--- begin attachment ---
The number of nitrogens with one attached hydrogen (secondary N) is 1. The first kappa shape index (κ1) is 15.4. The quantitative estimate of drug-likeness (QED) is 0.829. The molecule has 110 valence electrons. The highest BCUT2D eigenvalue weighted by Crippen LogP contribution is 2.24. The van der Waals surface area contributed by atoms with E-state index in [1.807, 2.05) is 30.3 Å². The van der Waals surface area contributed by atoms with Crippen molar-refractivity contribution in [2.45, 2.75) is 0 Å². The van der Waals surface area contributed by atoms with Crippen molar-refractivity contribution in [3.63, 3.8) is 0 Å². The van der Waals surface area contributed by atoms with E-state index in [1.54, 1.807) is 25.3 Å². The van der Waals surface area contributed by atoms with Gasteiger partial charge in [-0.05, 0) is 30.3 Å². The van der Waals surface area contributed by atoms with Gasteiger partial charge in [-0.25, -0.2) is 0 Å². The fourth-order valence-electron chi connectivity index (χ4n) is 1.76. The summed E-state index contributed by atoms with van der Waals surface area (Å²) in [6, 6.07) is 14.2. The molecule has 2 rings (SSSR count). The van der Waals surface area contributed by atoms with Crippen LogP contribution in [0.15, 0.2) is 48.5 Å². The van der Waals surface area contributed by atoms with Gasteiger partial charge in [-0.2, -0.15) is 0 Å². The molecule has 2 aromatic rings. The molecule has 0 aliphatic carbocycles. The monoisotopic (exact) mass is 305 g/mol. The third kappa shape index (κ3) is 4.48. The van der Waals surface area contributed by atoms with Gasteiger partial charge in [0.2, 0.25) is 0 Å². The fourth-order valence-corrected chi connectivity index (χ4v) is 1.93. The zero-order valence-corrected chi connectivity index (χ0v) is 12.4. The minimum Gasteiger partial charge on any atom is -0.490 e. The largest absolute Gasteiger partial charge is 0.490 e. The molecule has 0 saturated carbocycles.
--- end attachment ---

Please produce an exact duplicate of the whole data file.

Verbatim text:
The number of nitrogens with one attached hydrogen (secondary N) is 1. The first kappa shape index (κ1) is 15.4. The quantitative estimate of drug-likeness (QED) is 0.829. The molecule has 110 valence electrons. The highest BCUT2D eigenvalue weighted by Crippen LogP contribution is 2.24. The van der Waals surface area contributed by atoms with E-state index in [1.807, 2.05) is 30.3 Å². The van der Waals surface area contributed by atoms with Crippen molar-refractivity contribution in [2.45, 2.75) is 0 Å². The van der Waals surface area contributed by atoms with Crippen molar-refractivity contribution in [3.63, 3.8) is 0 Å². The van der Waals surface area contributed by atoms with E-state index in [1.54, 1.807) is 25.3 Å². The van der Waals surface area contributed by atoms with Gasteiger partial charge in [-0.05, 0) is 30.3 Å². The van der Waals surface area contributed by atoms with Gasteiger partial charge in [-0.25, -0.2) is 0 Å². The fourth-order valence-electron chi connectivity index (χ4n) is 1.76. The summed E-state index contributed by atoms with van der Waals surface area (Å²) in [6, 6.07) is 14.2. The molecule has 2 rings (SSSR count). The van der Waals surface area contributed by atoms with Crippen LogP contribution in [0.15, 0.2) is 48.5 Å². The van der Waals surface area contributed by atoms with Gasteiger partial charge in [-0.2, -0.15) is 0 Å². The molecule has 2 aromatic rings. The molecule has 0 aliphatic carbocycles. The monoisotopic (exact) mass is 305 g/mol. The third kappa shape index (κ3) is 4.48. The van der Waals surface area contributed by atoms with Gasteiger partial charge in [0.2, 0.25) is 0 Å². The fourth-order valence-corrected chi connectivity index (χ4v) is 1.93. The zero-order valence-corrected chi connectivity index (χ0v) is 12.4. The minimum Gasteiger partial charge on any atom is -0.490 e. The largest absolute Gasteiger partial charge is 0.490 e. The molecule has 0 saturated carbocycles.